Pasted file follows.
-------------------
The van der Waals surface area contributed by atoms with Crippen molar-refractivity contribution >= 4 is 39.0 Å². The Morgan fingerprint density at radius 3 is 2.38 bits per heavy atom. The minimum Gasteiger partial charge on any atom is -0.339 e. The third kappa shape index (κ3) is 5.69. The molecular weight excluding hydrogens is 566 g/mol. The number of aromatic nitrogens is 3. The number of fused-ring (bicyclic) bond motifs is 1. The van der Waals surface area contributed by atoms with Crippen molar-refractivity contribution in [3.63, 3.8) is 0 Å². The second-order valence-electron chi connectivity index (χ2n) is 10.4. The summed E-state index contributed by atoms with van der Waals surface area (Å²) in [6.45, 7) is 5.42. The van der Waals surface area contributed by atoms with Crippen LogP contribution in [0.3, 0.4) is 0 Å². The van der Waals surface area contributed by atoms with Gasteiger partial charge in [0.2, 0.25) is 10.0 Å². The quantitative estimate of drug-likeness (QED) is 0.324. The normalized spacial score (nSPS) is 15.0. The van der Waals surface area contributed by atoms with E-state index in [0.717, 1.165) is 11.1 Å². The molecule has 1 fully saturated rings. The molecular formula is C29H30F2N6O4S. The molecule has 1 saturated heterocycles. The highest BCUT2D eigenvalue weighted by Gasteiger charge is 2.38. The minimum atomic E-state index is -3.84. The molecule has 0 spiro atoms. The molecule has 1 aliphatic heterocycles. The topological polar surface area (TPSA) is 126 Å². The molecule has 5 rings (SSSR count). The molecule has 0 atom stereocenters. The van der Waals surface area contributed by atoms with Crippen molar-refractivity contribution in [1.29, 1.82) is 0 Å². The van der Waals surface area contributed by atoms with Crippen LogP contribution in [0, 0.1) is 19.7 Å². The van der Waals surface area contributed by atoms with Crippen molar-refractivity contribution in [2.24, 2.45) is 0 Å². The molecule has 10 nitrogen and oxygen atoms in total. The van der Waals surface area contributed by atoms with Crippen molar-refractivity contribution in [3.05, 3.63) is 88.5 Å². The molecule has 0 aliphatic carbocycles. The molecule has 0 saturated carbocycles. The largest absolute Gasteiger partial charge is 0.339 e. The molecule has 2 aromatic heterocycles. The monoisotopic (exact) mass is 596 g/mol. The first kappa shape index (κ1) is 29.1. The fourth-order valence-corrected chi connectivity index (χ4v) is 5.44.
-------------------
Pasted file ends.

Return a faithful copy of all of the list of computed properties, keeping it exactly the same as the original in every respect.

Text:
The van der Waals surface area contributed by atoms with Crippen molar-refractivity contribution >= 4 is 39.0 Å². The Morgan fingerprint density at radius 3 is 2.38 bits per heavy atom. The minimum Gasteiger partial charge on any atom is -0.339 e. The third kappa shape index (κ3) is 5.69. The molecular weight excluding hydrogens is 566 g/mol. The number of aromatic nitrogens is 3. The number of fused-ring (bicyclic) bond motifs is 1. The van der Waals surface area contributed by atoms with Crippen molar-refractivity contribution in [3.63, 3.8) is 0 Å². The second-order valence-electron chi connectivity index (χ2n) is 10.4. The summed E-state index contributed by atoms with van der Waals surface area (Å²) in [6.45, 7) is 5.42. The van der Waals surface area contributed by atoms with Crippen LogP contribution in [0.3, 0.4) is 0 Å². The van der Waals surface area contributed by atoms with Gasteiger partial charge in [0.2, 0.25) is 10.0 Å². The quantitative estimate of drug-likeness (QED) is 0.324. The normalized spacial score (nSPS) is 15.0. The van der Waals surface area contributed by atoms with E-state index in [0.717, 1.165) is 11.1 Å². The molecule has 1 fully saturated rings. The molecular formula is C29H30F2N6O4S. The molecule has 1 saturated heterocycles. The highest BCUT2D eigenvalue weighted by Gasteiger charge is 2.38. The minimum atomic E-state index is -3.84. The molecule has 0 spiro atoms. The molecule has 1 aliphatic heterocycles. The topological polar surface area (TPSA) is 126 Å². The molecule has 5 rings (SSSR count). The molecule has 0 atom stereocenters. The van der Waals surface area contributed by atoms with Crippen molar-refractivity contribution in [1.29, 1.82) is 0 Å². The van der Waals surface area contributed by atoms with Crippen LogP contribution in [0, 0.1) is 19.7 Å². The van der Waals surface area contributed by atoms with Crippen molar-refractivity contribution in [2.24, 2.45) is 0 Å². The molecule has 10 nitrogen and oxygen atoms in total. The van der Waals surface area contributed by atoms with Crippen molar-refractivity contribution in [3.05, 3.63) is 88.5 Å². The molecule has 0 aliphatic carbocycles. The molecule has 0 saturated carbocycles. The largest absolute Gasteiger partial charge is 0.339 e. The molecule has 2 aromatic heterocycles. The monoisotopic (exact) mass is 596 g/mol. The first kappa shape index (κ1) is 29.1. The fourth-order valence-corrected chi connectivity index (χ4v) is 5.44.